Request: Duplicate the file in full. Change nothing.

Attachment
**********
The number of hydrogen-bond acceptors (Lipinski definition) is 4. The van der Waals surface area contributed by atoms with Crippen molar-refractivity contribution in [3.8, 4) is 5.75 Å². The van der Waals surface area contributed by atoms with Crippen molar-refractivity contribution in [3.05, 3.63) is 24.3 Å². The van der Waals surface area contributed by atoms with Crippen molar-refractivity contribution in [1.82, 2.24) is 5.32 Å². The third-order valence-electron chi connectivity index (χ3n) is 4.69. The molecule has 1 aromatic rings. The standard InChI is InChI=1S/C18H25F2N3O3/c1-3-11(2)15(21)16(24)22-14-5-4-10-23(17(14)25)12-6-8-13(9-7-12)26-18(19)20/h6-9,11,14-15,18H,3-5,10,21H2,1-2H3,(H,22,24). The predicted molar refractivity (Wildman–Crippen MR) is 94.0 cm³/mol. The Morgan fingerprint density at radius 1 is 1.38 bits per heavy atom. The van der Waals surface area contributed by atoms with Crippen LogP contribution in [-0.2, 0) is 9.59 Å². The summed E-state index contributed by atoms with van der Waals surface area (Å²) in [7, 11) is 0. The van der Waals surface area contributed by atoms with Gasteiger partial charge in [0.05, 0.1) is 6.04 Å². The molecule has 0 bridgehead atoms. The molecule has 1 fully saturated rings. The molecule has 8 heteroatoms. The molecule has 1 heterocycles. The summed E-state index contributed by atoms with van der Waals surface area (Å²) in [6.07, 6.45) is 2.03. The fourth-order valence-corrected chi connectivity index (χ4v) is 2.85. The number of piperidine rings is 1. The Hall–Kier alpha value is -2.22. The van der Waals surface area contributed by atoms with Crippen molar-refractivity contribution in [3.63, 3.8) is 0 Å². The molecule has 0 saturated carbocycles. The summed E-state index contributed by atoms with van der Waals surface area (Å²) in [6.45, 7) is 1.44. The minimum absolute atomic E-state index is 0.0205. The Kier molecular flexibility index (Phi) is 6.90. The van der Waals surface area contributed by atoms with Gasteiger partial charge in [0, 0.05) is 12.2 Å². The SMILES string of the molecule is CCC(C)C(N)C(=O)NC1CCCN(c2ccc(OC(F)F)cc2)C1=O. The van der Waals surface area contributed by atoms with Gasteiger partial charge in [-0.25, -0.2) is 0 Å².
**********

The number of hydrogen-bond acceptors (Lipinski definition) is 4. The van der Waals surface area contributed by atoms with Crippen molar-refractivity contribution in [3.8, 4) is 5.75 Å². The van der Waals surface area contributed by atoms with Crippen molar-refractivity contribution in [3.05, 3.63) is 24.3 Å². The van der Waals surface area contributed by atoms with Crippen molar-refractivity contribution in [1.82, 2.24) is 5.32 Å². The third-order valence-electron chi connectivity index (χ3n) is 4.69. The molecule has 1 aromatic rings. The standard InChI is InChI=1S/C18H25F2N3O3/c1-3-11(2)15(21)16(24)22-14-5-4-10-23(17(14)25)12-6-8-13(9-7-12)26-18(19)20/h6-9,11,14-15,18H,3-5,10,21H2,1-2H3,(H,22,24). The predicted molar refractivity (Wildman–Crippen MR) is 94.0 cm³/mol. The Morgan fingerprint density at radius 1 is 1.38 bits per heavy atom. The van der Waals surface area contributed by atoms with Crippen LogP contribution in [-0.2, 0) is 9.59 Å². The summed E-state index contributed by atoms with van der Waals surface area (Å²) in [7, 11) is 0. The van der Waals surface area contributed by atoms with Gasteiger partial charge in [0.05, 0.1) is 6.04 Å². The molecule has 0 bridgehead atoms. The molecule has 1 fully saturated rings. The molecule has 8 heteroatoms. The molecule has 1 heterocycles. The summed E-state index contributed by atoms with van der Waals surface area (Å²) in [6.07, 6.45) is 2.03. The fourth-order valence-corrected chi connectivity index (χ4v) is 2.85. The number of piperidine rings is 1. The Hall–Kier alpha value is -2.22. The van der Waals surface area contributed by atoms with Crippen molar-refractivity contribution in [3.63, 3.8) is 0 Å². The molecule has 0 saturated carbocycles. The summed E-state index contributed by atoms with van der Waals surface area (Å²) in [6.45, 7) is 1.44. The minimum absolute atomic E-state index is 0.0205. The Kier molecular flexibility index (Phi) is 6.90. The van der Waals surface area contributed by atoms with Gasteiger partial charge in [0, 0.05) is 12.2 Å². The SMILES string of the molecule is CCC(C)C(N)C(=O)NC1CCCN(c2ccc(OC(F)F)cc2)C1=O. The van der Waals surface area contributed by atoms with Gasteiger partial charge in [-0.25, -0.2) is 0 Å².